- skewing hiring decisions towards white males, due to the history of ‘success’ from hiring such candidates, when it was actually that these candidates are over represented in data sets due to historic prejudices in recruitment
- the Australian Government’s maligned ‘robodebt‘ scheme erroneously issuing debt notices to welfare recipients, due to inadequacies in the data matching process between Centrelink and the Australian Tax Office
So, while analytics aren’t evil; we need to ensure they are used in the context of ‘human management’ in preference to systematic pursual of ‘scientific management’. It’s important to incorporate factors into analytical models, or the decision making that follows them, that ensures outcomes are achieved in full consideration of human factors. That is, for instance, machine learning models should include data that trains them to be to make decisions and/or recommendations consistent with what a “good” kind of human would do.
By all means pursue analytics, just question everything!
I’m all for analytics, machine learning, artificial intelligence, and whatever else you want to call these things. I’m a numbers guys, my whole thing is helping business owners, boards and executives to know their numbers. Numbers, and by extension analytics, are very powerful in enabling success in business. So by all means, I say get into it.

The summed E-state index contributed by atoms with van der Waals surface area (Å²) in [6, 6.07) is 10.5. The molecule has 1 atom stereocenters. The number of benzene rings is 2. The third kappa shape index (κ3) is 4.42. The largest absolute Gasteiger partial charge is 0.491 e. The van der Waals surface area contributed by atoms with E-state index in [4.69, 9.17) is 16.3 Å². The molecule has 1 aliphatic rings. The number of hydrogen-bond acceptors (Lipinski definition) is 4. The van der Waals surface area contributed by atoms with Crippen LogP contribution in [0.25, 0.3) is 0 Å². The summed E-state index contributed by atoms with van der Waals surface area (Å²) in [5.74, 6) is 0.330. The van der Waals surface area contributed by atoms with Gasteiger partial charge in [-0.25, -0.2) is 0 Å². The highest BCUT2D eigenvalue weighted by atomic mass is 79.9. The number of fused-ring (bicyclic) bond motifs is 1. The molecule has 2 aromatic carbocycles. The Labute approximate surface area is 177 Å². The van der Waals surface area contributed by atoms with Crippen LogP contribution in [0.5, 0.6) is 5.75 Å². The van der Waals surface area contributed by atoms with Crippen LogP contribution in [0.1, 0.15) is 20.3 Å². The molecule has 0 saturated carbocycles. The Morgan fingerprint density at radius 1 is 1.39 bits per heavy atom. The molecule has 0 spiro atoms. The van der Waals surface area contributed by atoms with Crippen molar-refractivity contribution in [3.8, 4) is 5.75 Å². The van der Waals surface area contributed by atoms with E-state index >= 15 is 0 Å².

However, left unchecked, an analytics program could undermine your organisation’s culture, and with it the mental health of employees. It’s not an absolute, however organisational culture is a factor in creating a mentally healthy workplace. You wouldn’t want an analytics program to go against the grain of your culture, undermining it, potentially destroying employer-employee trust; or worse – someone becoming severely unwell from it.
So, just remember, that “the possession of great power necessarily implies great responsibility” (William Lamb, British Member of Parliament, 1817). Give analytics the respect it deserves, and cynicism it demands. It would be pretty drastic if it took another pandemic scale shock to your business, to get you talking about the mental health elephant in your meeting room again.